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A project log for Romulo - the robotic forklift

Small full-autonomous robotic forklift, based on PIC18F

Simone TolomeiSimone Tolomei 07/22/2017 at 15:110 Comments

An industrial robot needs to know a lot of things from both the outside environment and the robot itself. Professional robots use LIDAR, artificial vision, and other expensive stuff to monitor the outside, but since this is a low-budget project i had to find a more DIY way.

For tracking the position, i created a line follower-like track, this permits Romulo to navigate through the whole "warehouse" using simple line sensor. By adding markers on the track (actually, they are simple black rectangle larger than the line) Romulo is able to know when he has reached a defined position. With a marker near every "pallet" in the track, Romulo is able to navigate the track and know when it's time to stop and star the maneuver to pick up the pallet. Here is a simple drawing that shows the track.

There's plenty of IR sensor arrays on the internet, but i decided to make my own sensor board, simply by using an IR led and an IR photodiode.
Note the bad choice on the sensor board: i should have used a I/V converter instead of a simple resistor. This has created a lot of problems: the high impendence input of the OP-Amp in the mainboard affects the readout of the sensors, and the flat cable used for transport the signals over the mainboard cause lots of noise on the signals.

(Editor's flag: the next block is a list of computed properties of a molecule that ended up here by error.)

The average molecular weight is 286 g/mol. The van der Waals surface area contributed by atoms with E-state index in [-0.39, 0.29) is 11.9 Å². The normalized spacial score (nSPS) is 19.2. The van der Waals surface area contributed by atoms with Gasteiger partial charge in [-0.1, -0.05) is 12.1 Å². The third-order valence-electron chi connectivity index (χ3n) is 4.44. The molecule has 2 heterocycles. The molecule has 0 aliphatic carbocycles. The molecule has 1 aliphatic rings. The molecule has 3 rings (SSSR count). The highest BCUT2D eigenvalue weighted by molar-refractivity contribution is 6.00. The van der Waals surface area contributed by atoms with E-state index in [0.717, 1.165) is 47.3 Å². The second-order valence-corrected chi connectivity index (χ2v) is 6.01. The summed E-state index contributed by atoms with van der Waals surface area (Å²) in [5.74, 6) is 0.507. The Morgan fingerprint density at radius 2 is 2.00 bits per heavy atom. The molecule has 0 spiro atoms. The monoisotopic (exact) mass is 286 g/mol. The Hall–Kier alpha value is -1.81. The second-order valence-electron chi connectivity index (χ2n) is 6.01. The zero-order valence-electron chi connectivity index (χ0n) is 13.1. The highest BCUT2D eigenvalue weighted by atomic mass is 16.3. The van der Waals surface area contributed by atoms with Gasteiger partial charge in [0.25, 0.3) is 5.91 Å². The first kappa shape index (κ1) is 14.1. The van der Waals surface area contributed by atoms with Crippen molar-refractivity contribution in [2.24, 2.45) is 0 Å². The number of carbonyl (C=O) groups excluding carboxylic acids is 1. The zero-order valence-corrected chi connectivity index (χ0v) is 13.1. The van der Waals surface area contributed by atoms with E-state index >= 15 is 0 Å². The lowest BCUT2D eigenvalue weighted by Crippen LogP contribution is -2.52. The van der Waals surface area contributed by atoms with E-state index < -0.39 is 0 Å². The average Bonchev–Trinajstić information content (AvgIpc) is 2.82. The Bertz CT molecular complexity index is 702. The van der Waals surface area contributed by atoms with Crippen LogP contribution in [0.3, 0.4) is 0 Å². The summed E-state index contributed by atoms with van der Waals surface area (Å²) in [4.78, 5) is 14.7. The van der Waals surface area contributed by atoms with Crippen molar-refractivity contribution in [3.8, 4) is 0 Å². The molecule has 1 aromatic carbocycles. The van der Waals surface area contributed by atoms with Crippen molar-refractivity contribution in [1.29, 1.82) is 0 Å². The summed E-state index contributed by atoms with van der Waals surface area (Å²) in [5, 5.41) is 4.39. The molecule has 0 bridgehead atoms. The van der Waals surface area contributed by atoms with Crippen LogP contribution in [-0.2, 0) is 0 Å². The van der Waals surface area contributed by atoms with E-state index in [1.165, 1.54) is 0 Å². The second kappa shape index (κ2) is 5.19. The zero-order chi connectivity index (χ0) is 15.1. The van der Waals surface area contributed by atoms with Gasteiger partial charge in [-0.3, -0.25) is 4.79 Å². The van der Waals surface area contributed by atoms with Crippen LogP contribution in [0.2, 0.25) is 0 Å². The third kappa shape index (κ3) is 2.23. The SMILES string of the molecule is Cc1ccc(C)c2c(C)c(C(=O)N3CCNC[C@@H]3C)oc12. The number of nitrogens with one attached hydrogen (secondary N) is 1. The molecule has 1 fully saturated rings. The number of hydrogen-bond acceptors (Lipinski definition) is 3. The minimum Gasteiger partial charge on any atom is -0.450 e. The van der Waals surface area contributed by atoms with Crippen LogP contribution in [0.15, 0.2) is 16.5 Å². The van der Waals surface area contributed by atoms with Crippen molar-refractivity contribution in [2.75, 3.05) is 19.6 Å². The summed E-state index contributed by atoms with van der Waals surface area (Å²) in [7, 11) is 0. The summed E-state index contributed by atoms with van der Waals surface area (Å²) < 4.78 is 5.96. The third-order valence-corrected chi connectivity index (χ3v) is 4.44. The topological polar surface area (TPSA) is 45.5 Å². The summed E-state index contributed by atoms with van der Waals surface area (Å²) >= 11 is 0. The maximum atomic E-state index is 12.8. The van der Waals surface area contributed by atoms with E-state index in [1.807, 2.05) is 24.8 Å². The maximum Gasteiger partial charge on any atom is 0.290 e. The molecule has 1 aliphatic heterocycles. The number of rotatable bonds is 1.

In the circuit below you can see how the 6 sensors are interfaced with the PIC. Each signal is digitalized by a simple comparator (i know, i should have used a Schmitt Trigger) and then they are used to create 2 analog signals. Each of this resulting signal represents the readout of 3 sensors. I know it's a very complicated way, and it works very bad. I'm currently working on a "correction board" (aka shame-board)

The goal of Romulo is to replicate a robotic forklift. In practical terms an user must be able to select the desired pallet, then the robot goes into the "warehouse zone", searches and pick up the right pallet and come back to the user.
So the robot must be able to differentiate the pallets. In a professional robot, this is done by barcode, QR code or even RFID tag. In this project i used a simple color sensor.
I chose, like for the line sensors, to make my own board. I used the TCS3200 IC, which is an array of 64 photodiodes, divided in 4 group, each filtered by color: red, green, blue and no filter. You can select with 2 inputs the desired filter, and the IC will output a digital signal with a frequency proportional to the intensity of light of the color you selected. By acquiring the value of every filter you can calculate the RGB value of the color you are reading.
After the TCS there is an f/V converter (LM331) to convert the frequency to an analog signal, much easier to read, and the result works very well, the value is stable and very accurate.

Regards, Simone.

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